Labour Party Conference: A view from the centre

Ed Miliband returns to Manchester, the Labour Party Conference and the scene of his much publicised victory over his brother two years ago. Without a conference pass, it was upon the ‘other’ Miliband that I was to focus on

Photo credit: World Economic Forum

Photo credit: World Economic Forum

Ed Miliband returns to Manchester, the Labour Party Conference and the scene of his much publicised victory over his brother two years ago. As a conference party virgin, I decided to enter the fray as open-mindedly as possible and, having spotted a number of (free) fringe events taking place throughout the day, it was upon the ‘other’ Miliband that I was to focus on.

But without a conference pass, what does someone who is entirely new to such events do to occupy themselves, I hear you ask. I opted to spend a large portion of my morning celebrity spotting outside the heavily guarded main entrance to the conference hall: Shami Chakrabati and Peter Hain were in buoyant mood. Having had my fill, I decided to head over to hear the less coveted Milliband express his views on youth unemployment at the Hilton hotel, a short walk from where the main conference was taking place.

As David Miliband strolls into the sparsely populated room with Krishnan Guru Murthy hot on his heels, a sudden hush descends upon the proceedings. We are, after all, in the presence of one of British politics’ most well-known and influential men, albeit a man whose now rather stagnant role must be very different from the one he had envisaged this time two years ago. Indeed, at one point he somewhat unconvincingly tells us through gritted teeth that his own position of employment lies ‘on the front line, not the front bench’. The fact that there are no more than 100 people attending this hour-long interview is a sure sign that times have changed.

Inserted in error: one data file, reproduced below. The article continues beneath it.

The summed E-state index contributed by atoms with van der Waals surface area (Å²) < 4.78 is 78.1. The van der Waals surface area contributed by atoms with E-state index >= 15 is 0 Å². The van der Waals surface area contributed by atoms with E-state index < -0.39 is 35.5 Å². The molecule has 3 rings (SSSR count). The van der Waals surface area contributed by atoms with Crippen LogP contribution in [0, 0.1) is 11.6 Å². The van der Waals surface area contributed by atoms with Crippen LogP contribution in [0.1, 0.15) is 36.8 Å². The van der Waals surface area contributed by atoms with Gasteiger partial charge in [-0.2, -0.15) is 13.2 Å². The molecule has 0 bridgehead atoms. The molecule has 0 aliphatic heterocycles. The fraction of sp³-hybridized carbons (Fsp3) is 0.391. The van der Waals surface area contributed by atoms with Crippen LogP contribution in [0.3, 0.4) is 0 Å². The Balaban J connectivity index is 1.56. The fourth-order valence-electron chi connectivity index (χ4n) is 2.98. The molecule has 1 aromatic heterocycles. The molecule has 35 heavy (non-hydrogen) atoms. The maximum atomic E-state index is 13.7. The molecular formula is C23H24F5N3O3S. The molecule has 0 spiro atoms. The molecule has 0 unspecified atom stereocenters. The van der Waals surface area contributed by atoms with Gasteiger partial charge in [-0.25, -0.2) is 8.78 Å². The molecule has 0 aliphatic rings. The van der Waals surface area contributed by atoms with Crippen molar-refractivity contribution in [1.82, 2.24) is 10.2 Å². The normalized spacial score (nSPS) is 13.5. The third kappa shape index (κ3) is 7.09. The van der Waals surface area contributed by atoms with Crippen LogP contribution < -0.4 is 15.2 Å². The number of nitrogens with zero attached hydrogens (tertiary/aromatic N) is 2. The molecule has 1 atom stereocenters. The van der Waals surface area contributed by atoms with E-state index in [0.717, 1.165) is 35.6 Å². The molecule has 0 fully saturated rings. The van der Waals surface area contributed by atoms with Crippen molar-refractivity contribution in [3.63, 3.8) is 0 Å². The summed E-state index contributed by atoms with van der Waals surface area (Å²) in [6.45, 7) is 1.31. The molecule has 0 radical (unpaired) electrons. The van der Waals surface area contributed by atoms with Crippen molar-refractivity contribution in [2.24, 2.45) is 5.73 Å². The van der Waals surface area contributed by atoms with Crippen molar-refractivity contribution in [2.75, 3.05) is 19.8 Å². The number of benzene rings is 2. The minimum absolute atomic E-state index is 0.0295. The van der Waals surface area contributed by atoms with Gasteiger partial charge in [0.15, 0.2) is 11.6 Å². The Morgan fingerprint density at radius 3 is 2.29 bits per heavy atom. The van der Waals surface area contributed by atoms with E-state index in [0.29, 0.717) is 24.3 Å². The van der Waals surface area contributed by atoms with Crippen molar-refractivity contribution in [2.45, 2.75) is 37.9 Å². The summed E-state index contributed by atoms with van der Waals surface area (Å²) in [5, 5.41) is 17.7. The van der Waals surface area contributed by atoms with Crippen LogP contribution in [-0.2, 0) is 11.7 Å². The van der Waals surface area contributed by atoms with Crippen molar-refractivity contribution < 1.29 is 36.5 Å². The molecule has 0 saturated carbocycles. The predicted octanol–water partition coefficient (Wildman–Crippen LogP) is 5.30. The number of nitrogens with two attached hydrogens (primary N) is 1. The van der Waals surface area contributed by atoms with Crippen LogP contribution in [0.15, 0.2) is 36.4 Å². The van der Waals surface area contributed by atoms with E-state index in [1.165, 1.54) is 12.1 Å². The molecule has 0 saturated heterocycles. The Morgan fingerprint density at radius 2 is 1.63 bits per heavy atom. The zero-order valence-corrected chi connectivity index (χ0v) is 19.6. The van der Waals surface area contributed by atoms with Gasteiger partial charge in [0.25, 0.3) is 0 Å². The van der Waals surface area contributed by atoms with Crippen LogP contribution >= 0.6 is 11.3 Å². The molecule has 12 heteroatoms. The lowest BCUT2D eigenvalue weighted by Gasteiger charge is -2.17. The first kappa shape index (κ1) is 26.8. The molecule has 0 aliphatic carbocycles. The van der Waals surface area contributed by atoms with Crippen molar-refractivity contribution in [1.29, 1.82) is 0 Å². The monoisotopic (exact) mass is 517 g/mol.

Sporting a casual unbuttoned-shirt look and trousers which appear to sit uncomfortably high on his waist, he engages the audience confidently with a well-oiled spiel about the crisis of youth unemployment. It is hard to ignore the skill and ease with which he succeeds in picking out the questions that please him whilst moving swiftly on from those that don’t. More often than not, a ‘that’s a very powerful point’ suffices to appease the audience and divert their attention from the issue at hand. It would be difficult to describe the listeners as a ‘tough crowd’. In fact, comfortably surrounded by his labour peers and a Krishnan Guru Murthy in generous mood, he never once lost his grip on the listeners.

Miliband’s main solution to the crisis of youth unemployment seems to be a more regionalised approach, thus favouring a detachment from the more centralised national tactics currently employed. A cause which I would give my full backing to. He spoke about the necessity of giving an equal weighting to apprenticeships and university courses, so that those who choose the former don’t feel like they’ve failed by not going into higher education. A number of good points are made but his real failure seems to lie in the inability to propose workable solutions that fail to distance themselves from mere theory. I left the room feeling less impressed with Miliband’s qualities as an orator than I had hoped and perhaps more significantly, believing that Labour had made the right decision in appointing his brother as party leader.

The rest of the day was spent collecting various leaflets from campaigners stationed around the conference centre, discussing that morning’s Ed Balls speech and soaking up the rather optimistic atmosphere. Attending a party conference is certainly an experience that I would recommend to all and one that I shall be repeating in the future. These are exciting times for Labour and I was glad to have been part of such a key moment in the run up to the upcoming elections in 2015.

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